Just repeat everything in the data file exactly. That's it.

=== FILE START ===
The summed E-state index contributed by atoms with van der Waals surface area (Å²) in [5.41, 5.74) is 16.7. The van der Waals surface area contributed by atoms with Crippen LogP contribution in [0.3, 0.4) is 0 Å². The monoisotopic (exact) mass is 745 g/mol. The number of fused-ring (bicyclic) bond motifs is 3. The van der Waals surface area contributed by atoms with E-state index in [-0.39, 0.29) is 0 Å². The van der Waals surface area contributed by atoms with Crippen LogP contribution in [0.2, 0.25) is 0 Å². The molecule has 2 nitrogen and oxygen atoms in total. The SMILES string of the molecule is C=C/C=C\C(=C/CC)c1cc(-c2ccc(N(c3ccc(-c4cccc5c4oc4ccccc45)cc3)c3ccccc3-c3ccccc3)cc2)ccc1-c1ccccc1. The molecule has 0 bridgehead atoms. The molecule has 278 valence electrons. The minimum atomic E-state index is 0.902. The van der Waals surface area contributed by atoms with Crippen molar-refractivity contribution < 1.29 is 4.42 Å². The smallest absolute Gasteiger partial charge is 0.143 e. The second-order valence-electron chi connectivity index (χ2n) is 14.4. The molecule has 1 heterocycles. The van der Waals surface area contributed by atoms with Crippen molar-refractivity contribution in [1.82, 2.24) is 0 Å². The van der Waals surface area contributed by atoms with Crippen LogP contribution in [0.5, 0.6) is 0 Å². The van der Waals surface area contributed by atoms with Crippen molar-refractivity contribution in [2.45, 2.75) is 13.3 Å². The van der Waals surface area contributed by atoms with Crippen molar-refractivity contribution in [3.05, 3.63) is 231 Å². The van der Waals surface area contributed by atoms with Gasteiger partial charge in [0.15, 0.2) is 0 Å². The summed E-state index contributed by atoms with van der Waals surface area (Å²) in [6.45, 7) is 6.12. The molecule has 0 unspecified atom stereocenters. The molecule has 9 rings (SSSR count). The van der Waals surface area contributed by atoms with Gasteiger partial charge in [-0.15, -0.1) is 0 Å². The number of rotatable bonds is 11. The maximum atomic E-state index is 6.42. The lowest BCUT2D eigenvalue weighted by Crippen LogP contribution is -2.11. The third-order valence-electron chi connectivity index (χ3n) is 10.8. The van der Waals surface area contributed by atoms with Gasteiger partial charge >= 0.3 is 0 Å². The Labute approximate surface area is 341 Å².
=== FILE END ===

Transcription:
The summed E-state index contributed by atoms with van der Waals surface area (Å²) in [5.41, 5.74) is 16.7. The van der Waals surface area contributed by atoms with Crippen LogP contribution in [0.3, 0.4) is 0 Å². The monoisotopic (exact) mass is 745 g/mol. The number of fused-ring (bicyclic) bond motifs is 3. The van der Waals surface area contributed by atoms with E-state index in [-0.39, 0.29) is 0 Å². The van der Waals surface area contributed by atoms with Crippen LogP contribution in [0.2, 0.25) is 0 Å². The molecule has 2 nitrogen and oxygen atoms in total. The SMILES string of the molecule is C=C/C=C\C(=C/CC)c1cc(-c2ccc(N(c3ccc(-c4cccc5c4oc4ccccc45)cc3)c3ccccc3-c3ccccc3)cc2)ccc1-c1ccccc1. The molecule has 0 bridgehead atoms. The molecule has 278 valence electrons. The minimum atomic E-state index is 0.902. The van der Waals surface area contributed by atoms with Crippen molar-refractivity contribution < 1.29 is 4.42 Å². The smallest absolute Gasteiger partial charge is 0.143 e. The second-order valence-electron chi connectivity index (χ2n) is 14.4. The molecule has 1 heterocycles. The van der Waals surface area contributed by atoms with Crippen molar-refractivity contribution in [1.82, 2.24) is 0 Å². The van der Waals surface area contributed by atoms with Crippen LogP contribution in [0.5, 0.6) is 0 Å². The van der Waals surface area contributed by atoms with Crippen molar-refractivity contribution in [2.45, 2.75) is 13.3 Å². The van der Waals surface area contributed by atoms with Crippen molar-refractivity contribution in [3.05, 3.63) is 231 Å². The van der Waals surface area contributed by atoms with Gasteiger partial charge in [0.15, 0.2) is 0 Å². The summed E-state index contributed by atoms with van der Waals surface area (Å²) in [6.45, 7) is 6.12. The molecule has 0 unspecified atom stereocenters. The molecule has 9 rings (SSSR count). The van der Waals surface area contributed by atoms with Gasteiger partial charge in [-0.15, -0.1) is 0 Å². The number of rotatable bonds is 11. The maximum atomic E-state index is 6.42. The lowest BCUT2D eigenvalue weighted by Crippen LogP contribution is -2.11. The third-order valence-electron chi connectivity index (χ3n) is 10.8. The van der Waals surface area contributed by atoms with Gasteiger partial charge >= 0.3 is 0 Å². The Labute approximate surface area is 341 Å².